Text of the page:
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drama of the Restoration, having effectually
superseded, in the estimation of most readers,
the grave, concise, and epigrammatic satires
in which the essayists of a former generation
had lashed the follies of mankind. From
this time forward, abstract sketches of
character became exceptional publications; and
a natural reaction tended to bury in obscurity
even those collections that had once been the
most popular. Many such merited no better
fate; and the copies of them that remain
preserve nothing of more value than a
description of surfaces that time has changed.
Written by triflers, they tell us how triflers
looked upon society two hundred years ago.
Others bear the stamp of a different currency,
and give the ring of a more genuine metal.
Some, and these of course form the smallest
class, bear the impress of minds at once
observant and profound; minds able to pierce
through the crust of fashions and usages,
down to the eternal truths of human nature,
and the motives that govern the heart of
man. Of all it may be said, even of the most
superficial examples, that this literature,
although it may be shallow, is seldom or
never tedious. A sentence may contain only
a truism; but then the truism is set in gold.
It is expressed in words so few and simple
that not one of them could be sparedso
precise and forcible that not one of them
could be changedwithout obscuring a meaning
as clear as the noonday light, or without
detriment to a style worthy of the translators
of the Bible. The principal writers of
character sketches lived in an age when prose
compositions were polished as Gray polished
his poetry; and when brevity and terseness
were deemed the first of literary merits.
They have left volumes of which the very
words are condensed paragraphs; and
essays that contain the materials of goodly

A full description of the character books,
even if the writer could enter into the spirit
of their brevity, and could wean himself from
the comparative diffuseness of these latter
days, would be too large a task to attempt
within the limits of this journal. One or
two of them, however, such as best illustrate
the whole, shall speak for themselves to
our readers. In the meanwhile, we will
assume the part of prologue, and will give
our heroes the benefit of a preliminary
flourish, as well as of an account of their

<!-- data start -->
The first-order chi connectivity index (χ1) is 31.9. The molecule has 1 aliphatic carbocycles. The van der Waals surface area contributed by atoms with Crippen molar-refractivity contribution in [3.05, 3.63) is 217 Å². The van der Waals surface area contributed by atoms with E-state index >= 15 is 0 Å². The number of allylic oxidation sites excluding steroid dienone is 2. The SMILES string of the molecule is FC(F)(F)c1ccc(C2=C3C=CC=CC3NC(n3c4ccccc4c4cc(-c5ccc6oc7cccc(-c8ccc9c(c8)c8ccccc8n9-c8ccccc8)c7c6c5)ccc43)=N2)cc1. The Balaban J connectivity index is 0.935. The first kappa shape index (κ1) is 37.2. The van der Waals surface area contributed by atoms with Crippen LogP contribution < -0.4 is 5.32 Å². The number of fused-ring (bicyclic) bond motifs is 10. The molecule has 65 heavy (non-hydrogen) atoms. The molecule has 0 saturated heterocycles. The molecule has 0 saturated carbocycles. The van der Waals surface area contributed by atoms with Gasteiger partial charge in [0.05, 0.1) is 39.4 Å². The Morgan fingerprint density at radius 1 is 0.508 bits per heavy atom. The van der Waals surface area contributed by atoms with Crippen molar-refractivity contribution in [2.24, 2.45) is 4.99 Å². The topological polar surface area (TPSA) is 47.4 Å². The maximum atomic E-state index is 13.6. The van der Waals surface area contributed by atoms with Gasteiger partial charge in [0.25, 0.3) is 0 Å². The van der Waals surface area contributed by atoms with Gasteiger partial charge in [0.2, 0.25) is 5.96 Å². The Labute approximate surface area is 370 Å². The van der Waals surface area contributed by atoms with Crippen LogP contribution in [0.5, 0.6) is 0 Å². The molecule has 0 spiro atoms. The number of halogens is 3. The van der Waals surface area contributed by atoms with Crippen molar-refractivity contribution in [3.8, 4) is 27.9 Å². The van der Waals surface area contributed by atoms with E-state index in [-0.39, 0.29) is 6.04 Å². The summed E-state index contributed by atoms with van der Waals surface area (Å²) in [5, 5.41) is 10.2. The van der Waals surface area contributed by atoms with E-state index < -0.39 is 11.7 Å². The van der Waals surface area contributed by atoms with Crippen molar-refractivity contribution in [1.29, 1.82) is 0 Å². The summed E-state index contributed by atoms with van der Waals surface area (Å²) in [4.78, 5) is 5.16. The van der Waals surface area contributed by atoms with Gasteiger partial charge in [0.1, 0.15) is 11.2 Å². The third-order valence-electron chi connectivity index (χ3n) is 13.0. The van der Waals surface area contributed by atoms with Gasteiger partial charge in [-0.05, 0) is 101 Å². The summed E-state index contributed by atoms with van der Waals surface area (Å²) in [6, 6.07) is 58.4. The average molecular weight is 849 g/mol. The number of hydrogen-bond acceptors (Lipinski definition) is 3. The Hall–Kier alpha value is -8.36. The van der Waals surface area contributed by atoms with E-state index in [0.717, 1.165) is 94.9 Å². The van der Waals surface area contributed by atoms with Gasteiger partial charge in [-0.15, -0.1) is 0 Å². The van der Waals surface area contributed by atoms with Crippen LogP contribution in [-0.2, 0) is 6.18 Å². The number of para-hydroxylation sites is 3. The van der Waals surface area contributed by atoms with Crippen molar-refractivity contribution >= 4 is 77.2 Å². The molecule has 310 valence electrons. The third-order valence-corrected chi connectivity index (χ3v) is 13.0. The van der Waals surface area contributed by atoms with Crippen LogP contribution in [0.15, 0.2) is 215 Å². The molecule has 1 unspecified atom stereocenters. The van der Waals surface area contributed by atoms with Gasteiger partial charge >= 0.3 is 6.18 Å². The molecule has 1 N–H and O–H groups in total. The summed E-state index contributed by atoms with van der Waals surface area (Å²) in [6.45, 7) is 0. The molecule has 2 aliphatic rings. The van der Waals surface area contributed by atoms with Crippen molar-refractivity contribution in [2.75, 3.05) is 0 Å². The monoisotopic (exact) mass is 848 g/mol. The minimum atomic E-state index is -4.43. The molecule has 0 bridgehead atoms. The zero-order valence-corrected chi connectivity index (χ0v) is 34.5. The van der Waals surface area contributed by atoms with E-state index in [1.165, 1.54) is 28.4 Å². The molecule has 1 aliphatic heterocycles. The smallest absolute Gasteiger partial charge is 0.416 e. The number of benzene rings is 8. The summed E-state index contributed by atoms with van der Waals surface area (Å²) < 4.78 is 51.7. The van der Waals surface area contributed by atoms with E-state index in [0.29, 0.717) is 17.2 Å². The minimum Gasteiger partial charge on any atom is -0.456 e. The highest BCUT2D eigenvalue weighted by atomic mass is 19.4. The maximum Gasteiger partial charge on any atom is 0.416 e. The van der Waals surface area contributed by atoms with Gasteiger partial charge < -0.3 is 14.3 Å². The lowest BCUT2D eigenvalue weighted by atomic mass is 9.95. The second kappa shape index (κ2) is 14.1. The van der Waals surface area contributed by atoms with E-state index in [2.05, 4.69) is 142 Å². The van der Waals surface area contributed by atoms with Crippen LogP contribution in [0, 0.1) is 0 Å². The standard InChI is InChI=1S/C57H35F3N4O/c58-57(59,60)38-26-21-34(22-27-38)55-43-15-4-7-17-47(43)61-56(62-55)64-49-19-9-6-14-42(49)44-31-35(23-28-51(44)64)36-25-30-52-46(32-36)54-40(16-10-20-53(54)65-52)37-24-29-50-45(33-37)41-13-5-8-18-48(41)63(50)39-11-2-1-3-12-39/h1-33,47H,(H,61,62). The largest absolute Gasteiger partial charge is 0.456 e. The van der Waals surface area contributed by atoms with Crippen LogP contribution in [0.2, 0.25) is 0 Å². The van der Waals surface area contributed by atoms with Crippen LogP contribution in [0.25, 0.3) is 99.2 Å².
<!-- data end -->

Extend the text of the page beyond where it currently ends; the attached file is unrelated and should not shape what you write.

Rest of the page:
general tendency.

On casting a retrospective glance over
them all, it is impossible to avoid remarking
the gradual change in the distinctive feature
that is selected to isolate the subjects of each
essaythe gradual, but in time complete
change, in the principles of classification
adopted by successive authors. The most
ancient classify according to occupation, or
position in life: implying that, among their
contemporaries, these were the circumstances
by which people were most powerfully
influenced, whether in knowledge, in deportment,
in morals, or in habits of thought and
action. As it is incontestably true that the
two most opposite individuals to be found
among civilised humanity will present, when
fairly contrasted, more points of resemblance
than of diversity, so it is easy to conceive
that, in a primitive society, these points of
resemblance will be developed and brought
out amongst persons whose callings are
similar, whose gains or losses result from the
same circumstances, whose passions are
aroused or gratified by the same events. A
few centuries ago, the priest, the lawyer, the
physician, the courtier, not to mention
persons in humbler walks of life, each presented
certain unmistakeable signs of his calling,
signs approximating him to his brethren
in words and conduct, if not in actual
character. But, in process of time, as the
number of outward agencies brought to bear
upon mankind were increased by the diffusion
of knowledge, many influences unconnected
with his calling or station were admitted to
modify the character of the individual; and
the moral and intellectual qualities, instead
of being determined by position, broke
down the class barriers which position had
raised, and placed others in their stead.
Hence, in the present day, every profession,
or trade, is itself a microcosmcontaining
types of all the characters and peculiarities
that may be found in the larger world

It follows that the writers of character
sketches, who first arranged men according to
their occupation, and made this the link by
which the persons described in an essay were
bound together, and defined, and separated
from the rest of the human race, were
compelled, before long, to shift their ground, and
to base their distinctions upon predominating
qualities of heart or mind. There can be
little doubt that Chaucer intended the
pilgrims at the Tabard to be types, rather than
individual portraitures; or that he
endeavoured to accumulate upon each the outward
visible signs, and to interweave with the
tale of each the mental characteristics of the
class to which he or she belonged. And all
these pilgrims, with the single exception of
the wife of Bath, are introduced to us by
their callings, as if these alone were half
descriptions. In the earlier professed
character books, the same plan is pursued; and
the essays have for their subjects a bishop,
a judge, a knight, a lawyer, a soldier, a
physician, and so forth. Twenty years later,
we find the church disposed of under two
headsa grave divine, and a young raw
preacher; while the satirical description of
the professors of the healing art deals only
with a mere dull physician. Later still, the
moral qualities have it all their own way, the
calling is left unnoticed, and the essays relate
to a modest man, a mere complimental man,
a rash man, and the like. This is an

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